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  • Loyalty Loyalty Quick View

    $21.99
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    Loyalty

    The record was called Loyalty from the beginning-it was the first decision I made about it. It's a word you
    usually see written in copperplate script, a virtue: LOYALTY. But the songs don't treat it that way, just as a
    thing to unpack. It's a force that you have to reckon with: loyalty to the dream, to the "work," to the mythical idea of "you" that somebody thought they saw. It can be a weakness as much as a strength; it can keep you from the reality of your own life, your own self. - Tamara Lindeman


    In excess virtue lies danger, or at least limits to pragmatic action-it's a lesson hard learned by anyone
    disillusioned by the erosion of youthful mythologies. Strict fealty to a fixed ideal of identity doesn't do us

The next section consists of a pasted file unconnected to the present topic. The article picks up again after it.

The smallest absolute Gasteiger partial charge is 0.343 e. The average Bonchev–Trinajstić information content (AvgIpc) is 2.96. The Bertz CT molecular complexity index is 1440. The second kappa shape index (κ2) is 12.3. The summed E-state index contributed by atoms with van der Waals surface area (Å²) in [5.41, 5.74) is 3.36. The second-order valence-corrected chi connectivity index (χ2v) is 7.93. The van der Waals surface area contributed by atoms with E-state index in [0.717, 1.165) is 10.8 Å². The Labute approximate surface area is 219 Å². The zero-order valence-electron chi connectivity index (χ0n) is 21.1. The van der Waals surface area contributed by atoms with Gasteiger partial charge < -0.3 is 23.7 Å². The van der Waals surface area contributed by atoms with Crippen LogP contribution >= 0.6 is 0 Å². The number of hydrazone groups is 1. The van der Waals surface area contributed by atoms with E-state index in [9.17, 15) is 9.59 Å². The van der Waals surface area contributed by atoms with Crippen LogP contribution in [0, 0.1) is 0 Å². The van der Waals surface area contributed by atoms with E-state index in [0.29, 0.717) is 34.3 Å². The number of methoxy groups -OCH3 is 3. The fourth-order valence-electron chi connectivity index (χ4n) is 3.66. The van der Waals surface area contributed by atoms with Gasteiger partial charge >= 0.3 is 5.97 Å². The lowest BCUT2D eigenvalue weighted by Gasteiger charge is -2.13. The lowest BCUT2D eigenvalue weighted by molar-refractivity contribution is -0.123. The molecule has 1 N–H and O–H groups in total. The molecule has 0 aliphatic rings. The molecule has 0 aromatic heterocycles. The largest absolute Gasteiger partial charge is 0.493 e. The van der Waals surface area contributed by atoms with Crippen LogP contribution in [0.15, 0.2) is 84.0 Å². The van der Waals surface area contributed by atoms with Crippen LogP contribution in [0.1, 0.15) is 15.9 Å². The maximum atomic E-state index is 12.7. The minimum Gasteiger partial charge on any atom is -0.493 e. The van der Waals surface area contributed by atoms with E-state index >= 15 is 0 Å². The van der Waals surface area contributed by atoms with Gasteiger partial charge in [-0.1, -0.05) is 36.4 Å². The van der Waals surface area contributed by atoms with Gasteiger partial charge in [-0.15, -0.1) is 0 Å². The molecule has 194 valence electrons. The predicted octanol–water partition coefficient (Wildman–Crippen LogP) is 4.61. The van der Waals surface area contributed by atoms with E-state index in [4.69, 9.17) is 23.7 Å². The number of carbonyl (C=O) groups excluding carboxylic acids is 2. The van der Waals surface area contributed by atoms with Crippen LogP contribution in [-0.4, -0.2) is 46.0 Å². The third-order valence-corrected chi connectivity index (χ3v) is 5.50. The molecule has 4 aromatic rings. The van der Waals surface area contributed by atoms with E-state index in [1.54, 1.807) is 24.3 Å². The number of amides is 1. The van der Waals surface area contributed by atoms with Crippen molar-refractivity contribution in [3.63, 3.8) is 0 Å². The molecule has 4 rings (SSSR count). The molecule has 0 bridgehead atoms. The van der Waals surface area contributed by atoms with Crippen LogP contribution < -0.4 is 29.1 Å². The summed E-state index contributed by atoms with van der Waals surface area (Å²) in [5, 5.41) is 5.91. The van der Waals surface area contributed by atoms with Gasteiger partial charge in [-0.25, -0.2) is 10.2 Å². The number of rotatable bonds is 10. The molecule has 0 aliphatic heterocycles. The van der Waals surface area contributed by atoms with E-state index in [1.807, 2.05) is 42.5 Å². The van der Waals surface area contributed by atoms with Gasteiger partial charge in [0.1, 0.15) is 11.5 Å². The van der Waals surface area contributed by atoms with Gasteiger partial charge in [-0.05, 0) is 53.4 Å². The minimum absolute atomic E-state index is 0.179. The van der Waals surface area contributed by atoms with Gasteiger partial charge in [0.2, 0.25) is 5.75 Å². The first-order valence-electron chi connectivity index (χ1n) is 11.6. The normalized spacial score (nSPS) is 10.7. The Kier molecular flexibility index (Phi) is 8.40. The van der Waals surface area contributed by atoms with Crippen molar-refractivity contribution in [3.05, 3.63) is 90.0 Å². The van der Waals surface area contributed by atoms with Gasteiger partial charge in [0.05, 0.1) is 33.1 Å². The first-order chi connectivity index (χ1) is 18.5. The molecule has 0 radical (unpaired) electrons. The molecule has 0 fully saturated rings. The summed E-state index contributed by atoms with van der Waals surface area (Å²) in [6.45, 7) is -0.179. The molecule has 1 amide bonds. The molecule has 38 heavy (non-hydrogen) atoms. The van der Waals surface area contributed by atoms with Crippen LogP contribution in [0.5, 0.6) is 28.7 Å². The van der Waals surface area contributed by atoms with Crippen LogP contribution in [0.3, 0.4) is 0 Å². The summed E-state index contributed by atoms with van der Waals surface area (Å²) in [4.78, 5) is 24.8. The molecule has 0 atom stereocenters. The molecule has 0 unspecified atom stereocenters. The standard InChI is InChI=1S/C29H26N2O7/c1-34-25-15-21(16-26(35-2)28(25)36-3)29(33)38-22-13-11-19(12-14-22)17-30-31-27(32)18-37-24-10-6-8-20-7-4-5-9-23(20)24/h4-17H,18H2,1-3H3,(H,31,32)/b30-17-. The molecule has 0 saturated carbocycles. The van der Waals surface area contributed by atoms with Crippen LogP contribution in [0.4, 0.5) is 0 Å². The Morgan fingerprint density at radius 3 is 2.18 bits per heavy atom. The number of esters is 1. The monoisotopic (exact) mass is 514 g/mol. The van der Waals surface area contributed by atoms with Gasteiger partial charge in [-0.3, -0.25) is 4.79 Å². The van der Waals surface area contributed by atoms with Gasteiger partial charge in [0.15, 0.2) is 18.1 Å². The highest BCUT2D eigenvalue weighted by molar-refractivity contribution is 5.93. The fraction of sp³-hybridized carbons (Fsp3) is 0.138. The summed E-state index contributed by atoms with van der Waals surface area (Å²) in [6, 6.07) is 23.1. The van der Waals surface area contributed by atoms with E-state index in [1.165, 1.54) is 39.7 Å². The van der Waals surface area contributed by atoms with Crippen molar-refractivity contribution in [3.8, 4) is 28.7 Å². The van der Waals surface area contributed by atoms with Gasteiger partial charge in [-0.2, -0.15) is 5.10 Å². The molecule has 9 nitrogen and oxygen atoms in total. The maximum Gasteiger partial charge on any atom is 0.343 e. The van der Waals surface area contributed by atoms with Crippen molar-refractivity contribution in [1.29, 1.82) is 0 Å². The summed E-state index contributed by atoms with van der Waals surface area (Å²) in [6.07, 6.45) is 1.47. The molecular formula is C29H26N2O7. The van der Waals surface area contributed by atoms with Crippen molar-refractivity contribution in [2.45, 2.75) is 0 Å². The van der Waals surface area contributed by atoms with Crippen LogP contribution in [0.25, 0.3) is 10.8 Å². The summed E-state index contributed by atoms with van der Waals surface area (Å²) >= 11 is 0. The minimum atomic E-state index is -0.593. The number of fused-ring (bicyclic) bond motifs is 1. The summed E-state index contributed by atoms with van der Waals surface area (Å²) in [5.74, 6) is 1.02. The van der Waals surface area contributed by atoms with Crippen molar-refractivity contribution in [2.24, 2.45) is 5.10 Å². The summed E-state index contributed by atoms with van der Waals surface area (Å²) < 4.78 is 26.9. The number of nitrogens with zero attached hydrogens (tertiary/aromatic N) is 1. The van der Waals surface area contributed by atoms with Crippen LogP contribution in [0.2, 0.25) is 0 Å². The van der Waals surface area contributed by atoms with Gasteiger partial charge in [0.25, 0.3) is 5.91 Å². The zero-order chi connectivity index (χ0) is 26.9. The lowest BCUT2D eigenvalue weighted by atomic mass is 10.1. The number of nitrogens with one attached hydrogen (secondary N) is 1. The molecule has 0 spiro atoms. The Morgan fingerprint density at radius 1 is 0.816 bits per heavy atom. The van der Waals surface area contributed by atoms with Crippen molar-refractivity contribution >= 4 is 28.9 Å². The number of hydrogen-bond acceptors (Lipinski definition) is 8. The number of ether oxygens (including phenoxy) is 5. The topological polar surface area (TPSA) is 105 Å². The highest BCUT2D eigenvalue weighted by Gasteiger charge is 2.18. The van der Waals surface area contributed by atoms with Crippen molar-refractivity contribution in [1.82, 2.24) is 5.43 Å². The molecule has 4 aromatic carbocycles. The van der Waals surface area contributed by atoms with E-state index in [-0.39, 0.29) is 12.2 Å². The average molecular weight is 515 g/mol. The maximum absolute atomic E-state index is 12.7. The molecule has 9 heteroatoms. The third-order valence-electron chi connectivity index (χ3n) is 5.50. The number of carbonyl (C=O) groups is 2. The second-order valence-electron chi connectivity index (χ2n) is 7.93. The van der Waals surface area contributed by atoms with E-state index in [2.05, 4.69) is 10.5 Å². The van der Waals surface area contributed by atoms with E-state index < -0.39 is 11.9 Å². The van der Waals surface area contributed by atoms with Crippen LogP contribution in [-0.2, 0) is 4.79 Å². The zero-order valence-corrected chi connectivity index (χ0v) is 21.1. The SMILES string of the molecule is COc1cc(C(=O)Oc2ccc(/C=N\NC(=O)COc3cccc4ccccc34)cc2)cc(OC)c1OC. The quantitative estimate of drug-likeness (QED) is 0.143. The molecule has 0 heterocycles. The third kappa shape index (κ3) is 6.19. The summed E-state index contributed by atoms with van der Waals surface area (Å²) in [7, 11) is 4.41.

any favors as adults. Loyalty, the third and finest album yet by The Weather Station (and the first for
    Paradise of Bachelors) wrestles with these knotty notions of faithfulness/faithlessness-to our idealism,
    our constructs of character, our memories, and to our family, friends, and lovers-representing a bold
    step forward into new sonic and psychological inscapes. It's a natural progression for Toronto artist
    Tamara Lindeman's acclaimed songwriting practice. Recorded at La Frette Studios just outside Paris in
    the winter of 2014, in close collaboration with Afie Jurvanen (Bahamas) and Robbie Lackritz (Feist),